My Route

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Day 6: Saturday, 7th July. Destination: White Goose Inn, Orford, New Hampshire

We said cheerful goodbyes to our hosts Bill & Loretta at the Red Sleigh B&B heading out of town up the Lost River pass over Mt. Moosilauke. By now, these climbs are becoming second nature, almost. I was a bit ahead and noticed a couple of girls cycling up behind us. They passed E&E, and soon caught up with me. We started chatting, so I picked up my tempo a bit and they reduced theirs. They told me that local cyclists referred to the Kancamagus Pass as “The Kanc”, and they were planning to cycle up Mt. Moosilauke and down the other side, turn back, do the Kanc and back to Lincoln before meeting up with family in the nearby town of Woodstock (yes, that Woodstock). Just a nice morning’s cycle.

Well, by that time, my increased tempo was beginning to take its toll so I encouraged them to get on with it. Overtaken by girls; the humiliation. OK, so they were on racing bikes and carrying no luggage and pretty fit, but even so. Their friend, another girl, caught up with me soon after. She was the “unfit one” of the three, but soon overtook me too… seemed like I was rapidly running out of excuses for my plodding pace. When I got to the summit they were taking a break so we chatted some more before they hurtled off. I got out my camera to snap E&E reaching the top, and they responded by cycling side by side, holding hands for the photo. For the record, there was a museum up there where you could pan for gold (I just used the loo), and a crossing-point for the Appalachian Trail.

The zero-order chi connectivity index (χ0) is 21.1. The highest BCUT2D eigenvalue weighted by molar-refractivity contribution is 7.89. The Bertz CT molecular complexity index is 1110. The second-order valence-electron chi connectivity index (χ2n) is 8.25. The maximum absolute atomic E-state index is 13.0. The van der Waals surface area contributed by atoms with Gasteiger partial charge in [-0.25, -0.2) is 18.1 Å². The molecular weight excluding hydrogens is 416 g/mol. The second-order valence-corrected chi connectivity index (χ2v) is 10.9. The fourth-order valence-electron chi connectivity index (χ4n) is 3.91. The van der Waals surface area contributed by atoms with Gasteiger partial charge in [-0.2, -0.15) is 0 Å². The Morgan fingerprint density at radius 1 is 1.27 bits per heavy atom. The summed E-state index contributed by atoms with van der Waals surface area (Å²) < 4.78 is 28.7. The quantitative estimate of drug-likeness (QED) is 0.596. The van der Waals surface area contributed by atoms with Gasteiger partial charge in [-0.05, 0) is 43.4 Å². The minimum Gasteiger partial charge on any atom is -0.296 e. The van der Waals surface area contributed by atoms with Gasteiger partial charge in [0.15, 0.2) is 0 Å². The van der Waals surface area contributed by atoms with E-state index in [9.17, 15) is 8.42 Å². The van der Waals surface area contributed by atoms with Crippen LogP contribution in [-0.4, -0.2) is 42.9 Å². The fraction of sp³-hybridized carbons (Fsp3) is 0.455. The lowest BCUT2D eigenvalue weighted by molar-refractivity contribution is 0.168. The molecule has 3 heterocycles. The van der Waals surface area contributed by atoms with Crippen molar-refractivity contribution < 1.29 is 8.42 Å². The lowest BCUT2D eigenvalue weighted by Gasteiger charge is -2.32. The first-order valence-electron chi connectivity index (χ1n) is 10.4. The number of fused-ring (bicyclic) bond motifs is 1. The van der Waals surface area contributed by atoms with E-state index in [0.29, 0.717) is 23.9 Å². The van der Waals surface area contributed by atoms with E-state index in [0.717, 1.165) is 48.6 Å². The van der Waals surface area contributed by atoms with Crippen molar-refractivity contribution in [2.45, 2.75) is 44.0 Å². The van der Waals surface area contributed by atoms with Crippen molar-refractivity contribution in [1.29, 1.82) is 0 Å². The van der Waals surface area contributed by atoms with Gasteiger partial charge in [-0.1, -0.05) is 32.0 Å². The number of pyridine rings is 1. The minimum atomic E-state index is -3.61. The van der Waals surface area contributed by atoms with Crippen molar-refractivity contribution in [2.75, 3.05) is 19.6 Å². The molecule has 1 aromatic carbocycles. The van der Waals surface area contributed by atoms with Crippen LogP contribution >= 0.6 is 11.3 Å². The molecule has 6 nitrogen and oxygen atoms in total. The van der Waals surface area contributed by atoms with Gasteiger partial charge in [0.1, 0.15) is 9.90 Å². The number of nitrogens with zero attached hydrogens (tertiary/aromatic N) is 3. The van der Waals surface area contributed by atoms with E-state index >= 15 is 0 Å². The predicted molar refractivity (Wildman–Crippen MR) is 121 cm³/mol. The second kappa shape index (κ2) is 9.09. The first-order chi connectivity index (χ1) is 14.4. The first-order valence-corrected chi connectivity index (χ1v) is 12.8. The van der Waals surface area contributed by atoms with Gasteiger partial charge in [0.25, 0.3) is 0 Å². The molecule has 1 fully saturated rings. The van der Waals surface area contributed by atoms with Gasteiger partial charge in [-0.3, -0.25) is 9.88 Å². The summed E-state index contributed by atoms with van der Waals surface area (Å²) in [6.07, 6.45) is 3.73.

The rest of the day should have been short and easy, but Edward’s chain broke, then it started to pour with rain. And our bums were really beginning to hurt. We made it into the small town of North Haverhill where there was a bike shop, barely stopping to glimpse at the stunning New England barns red painted and solemn sitting amongst lush, green fields. At the bike shop Edward decided to replace his chain, and thus also his rear cassette. We took the opportunity to have a leisurely lunch at an oddly oversized fast-food cafĂ©, which seemed big enough to serve as the Village Hall despite being mostly empty. You could have anything you wanted there, as long as it was deep-fried. We opted for the deep-fried veggies, with deep-fried curly-fries, deep-fried cheesy-stuffed potato skins and a side or two of (free!) popcorn. Mmm…

Onward to the town of Orford, on the Connecticut River. A strange little place, rather elegant yet strung out along a single street as if uncertain as to where the centre should be. As a result, we were uncertain where our B&B should be. But a combination of local helpfulness at the general store and Edward’s sat nav got us to the edge of town and the characterful White Goose Inn, a porch-encircled two-storey house with a narrow staircase leading up to our attic rooms. Our host Marshall seemed a little reticent at first – a trait we’d yet to come across on our journey – but he warmed up as the evening progressed, driving us the short distance across the river to Orford’s other half, Fairlee in Vermont, where the restaurants were. He drove us up and down the street before we chose a nice, homely place with a deck lit up with fairy lights, serving good beer and excellent grilled salmon. We walked back across the wide steel bridge in darkness; the river looking black and mysterious at it disappeared into the night, with fireflies picking out the riverbank with tiny points of light.